Winter death toll drops, but numbers still ‘national tragedy’
There were 24,000 extra deaths last winter, thanks to a mild winter and low levels of flu.
Figures released by the Office for National in their ‘Excess Winter Deaths’ report compares the number of deaths during winter months with the average throughout the year.
While there was and 8% drop comparison to the 25,700 deaths in 2010/11’s winter, the figure of 24,000 has still sparked criticism. The World Health Organisation estimates that 30% of winter deaths in Europe are down to cold homes.
That would mean 7,200 people died from not living in warm homes.
The report comes hot on the heels of Age UK’s ‘The cost of cold’, which stated that 8,000 extra deaths occur per 1 degree drop in temperature.
A preventable tragedy
Ed Matthew, Director of the Energy Bill Revolution, said: “The tragedy is that thousands of these deaths are preventable. For one of the most developed countries in the world it is a national scandal that so many still die from living in cold homes.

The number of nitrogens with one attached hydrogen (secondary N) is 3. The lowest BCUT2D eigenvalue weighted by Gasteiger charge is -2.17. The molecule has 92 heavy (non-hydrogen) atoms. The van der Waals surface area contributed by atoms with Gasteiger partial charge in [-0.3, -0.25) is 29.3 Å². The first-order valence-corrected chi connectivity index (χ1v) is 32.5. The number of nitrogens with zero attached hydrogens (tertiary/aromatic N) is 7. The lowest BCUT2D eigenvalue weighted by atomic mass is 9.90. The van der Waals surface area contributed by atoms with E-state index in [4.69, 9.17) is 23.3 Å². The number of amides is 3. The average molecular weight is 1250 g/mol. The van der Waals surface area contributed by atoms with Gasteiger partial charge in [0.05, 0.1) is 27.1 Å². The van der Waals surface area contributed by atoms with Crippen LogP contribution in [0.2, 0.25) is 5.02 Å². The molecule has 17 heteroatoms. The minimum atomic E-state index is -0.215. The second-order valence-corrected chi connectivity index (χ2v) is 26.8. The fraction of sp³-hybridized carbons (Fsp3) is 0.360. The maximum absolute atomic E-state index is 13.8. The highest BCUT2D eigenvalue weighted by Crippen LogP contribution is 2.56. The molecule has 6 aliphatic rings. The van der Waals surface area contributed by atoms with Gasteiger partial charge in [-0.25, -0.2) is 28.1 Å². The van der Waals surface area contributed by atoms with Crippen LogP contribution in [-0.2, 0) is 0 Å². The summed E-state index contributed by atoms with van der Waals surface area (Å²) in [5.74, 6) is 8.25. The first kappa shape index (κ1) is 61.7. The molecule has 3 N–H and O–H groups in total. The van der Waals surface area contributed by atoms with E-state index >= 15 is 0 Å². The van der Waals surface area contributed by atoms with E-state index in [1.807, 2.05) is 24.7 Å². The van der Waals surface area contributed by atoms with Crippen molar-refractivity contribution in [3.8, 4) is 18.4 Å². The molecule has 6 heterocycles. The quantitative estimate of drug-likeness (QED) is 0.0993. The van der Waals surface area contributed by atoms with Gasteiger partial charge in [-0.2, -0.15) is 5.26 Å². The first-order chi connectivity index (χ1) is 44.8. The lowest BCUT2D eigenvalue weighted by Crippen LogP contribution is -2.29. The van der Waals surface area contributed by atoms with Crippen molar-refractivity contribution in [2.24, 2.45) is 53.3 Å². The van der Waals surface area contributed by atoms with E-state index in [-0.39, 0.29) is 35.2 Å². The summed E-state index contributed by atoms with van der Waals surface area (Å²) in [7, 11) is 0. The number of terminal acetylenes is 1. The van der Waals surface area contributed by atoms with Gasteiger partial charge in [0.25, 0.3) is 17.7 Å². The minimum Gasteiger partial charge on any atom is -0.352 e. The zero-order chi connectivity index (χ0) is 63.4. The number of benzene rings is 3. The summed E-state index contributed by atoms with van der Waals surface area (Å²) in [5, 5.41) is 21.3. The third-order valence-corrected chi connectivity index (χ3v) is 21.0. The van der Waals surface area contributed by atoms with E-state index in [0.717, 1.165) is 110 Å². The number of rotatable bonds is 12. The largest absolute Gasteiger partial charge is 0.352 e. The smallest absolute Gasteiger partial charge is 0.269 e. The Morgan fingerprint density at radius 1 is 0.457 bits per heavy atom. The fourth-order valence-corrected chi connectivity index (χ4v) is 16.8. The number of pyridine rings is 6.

“If UK homes were fully insulated it would significantly reduce the number who die from the cold each year. Instead of pocketing our carbon tax, the Treasury should give it back to super insulate the homes of the fuel poor.”
The report follows recent research by uSwitch which found that the average cost of heating a home has risen £227 or 63% in the past five years. This follows recent price hikes which added £90 to the average bill.
Recent research also suggests that Britons are rationing their energy. In a survey research by uSwitch three quarters of households went without heating at some point to keep energy costs down, and nine in ten households plan to ration their energy usage this winter.
Cost of cold – Read all about Age UK’s report about what happens as the thermostat drops.
Insulate your loft – keep the heat in and the cold out!